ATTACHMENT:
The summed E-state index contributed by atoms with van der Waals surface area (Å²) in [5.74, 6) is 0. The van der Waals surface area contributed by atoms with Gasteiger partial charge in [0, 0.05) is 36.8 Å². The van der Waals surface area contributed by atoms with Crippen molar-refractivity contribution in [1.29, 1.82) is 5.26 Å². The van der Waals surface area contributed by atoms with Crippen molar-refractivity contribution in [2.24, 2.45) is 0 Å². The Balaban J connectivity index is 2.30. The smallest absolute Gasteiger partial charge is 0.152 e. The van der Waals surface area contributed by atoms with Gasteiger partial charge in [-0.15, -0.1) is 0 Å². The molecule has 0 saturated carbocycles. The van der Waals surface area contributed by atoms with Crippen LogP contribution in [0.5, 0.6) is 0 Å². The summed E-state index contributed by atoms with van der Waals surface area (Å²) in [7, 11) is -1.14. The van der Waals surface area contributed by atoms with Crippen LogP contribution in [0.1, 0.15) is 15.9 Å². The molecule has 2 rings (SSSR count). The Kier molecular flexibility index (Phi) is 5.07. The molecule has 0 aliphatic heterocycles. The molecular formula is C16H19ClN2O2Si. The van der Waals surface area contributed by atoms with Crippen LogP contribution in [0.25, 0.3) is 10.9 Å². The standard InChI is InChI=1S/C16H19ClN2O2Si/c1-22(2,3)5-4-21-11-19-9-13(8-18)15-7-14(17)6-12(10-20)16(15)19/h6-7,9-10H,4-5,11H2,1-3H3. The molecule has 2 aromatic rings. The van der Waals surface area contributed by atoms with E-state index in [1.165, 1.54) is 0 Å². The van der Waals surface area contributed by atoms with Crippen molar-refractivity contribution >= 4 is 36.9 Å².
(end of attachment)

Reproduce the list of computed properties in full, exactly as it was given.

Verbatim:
The summed E-state index contributed by atoms with van der Waals surface area (Å²) in [5.74, 6) is 0. The van der Waals surface area contributed by atoms with Gasteiger partial charge in [0, 0.05) is 36.8 Å². The van der Waals surface area contributed by atoms with Crippen molar-refractivity contribution in [1.29, 1.82) is 5.26 Å². The van der Waals surface area contributed by atoms with Crippen molar-refractivity contribution in [2.24, 2.45) is 0 Å². The Balaban J connectivity index is 2.30. The smallest absolute Gasteiger partial charge is 0.152 e. The van der Waals surface area contributed by atoms with Gasteiger partial charge in [-0.15, -0.1) is 0 Å². The molecule has 0 saturated carbocycles. The van der Waals surface area contributed by atoms with Crippen LogP contribution in [0.5, 0.6) is 0 Å². The summed E-state index contributed by atoms with van der Waals surface area (Å²) in [7, 11) is -1.14. The van der Waals surface area contributed by atoms with Crippen LogP contribution in [0.1, 0.15) is 15.9 Å². The molecule has 2 rings (SSSR count). The Kier molecular flexibility index (Phi) is 5.07. The molecule has 0 aliphatic heterocycles. The molecular formula is C16H19ClN2O2Si. The van der Waals surface area contributed by atoms with Crippen LogP contribution in [0.25, 0.3) is 10.9 Å². The standard InChI is InChI=1S/C16H19ClN2O2Si/c1-22(2,3)5-4-21-11-19-9-13(8-18)15-7-14(17)6-12(10-20)16(15)19/h6-7,9-10H,4-5,11H2,1-3H3. The molecule has 2 aromatic rings. The van der Waals surface area contributed by atoms with E-state index in [1.165, 1.54) is 0 Å². The van der Waals surface area contributed by atoms with Crippen molar-refractivity contribution >= 4 is 36.9 Å².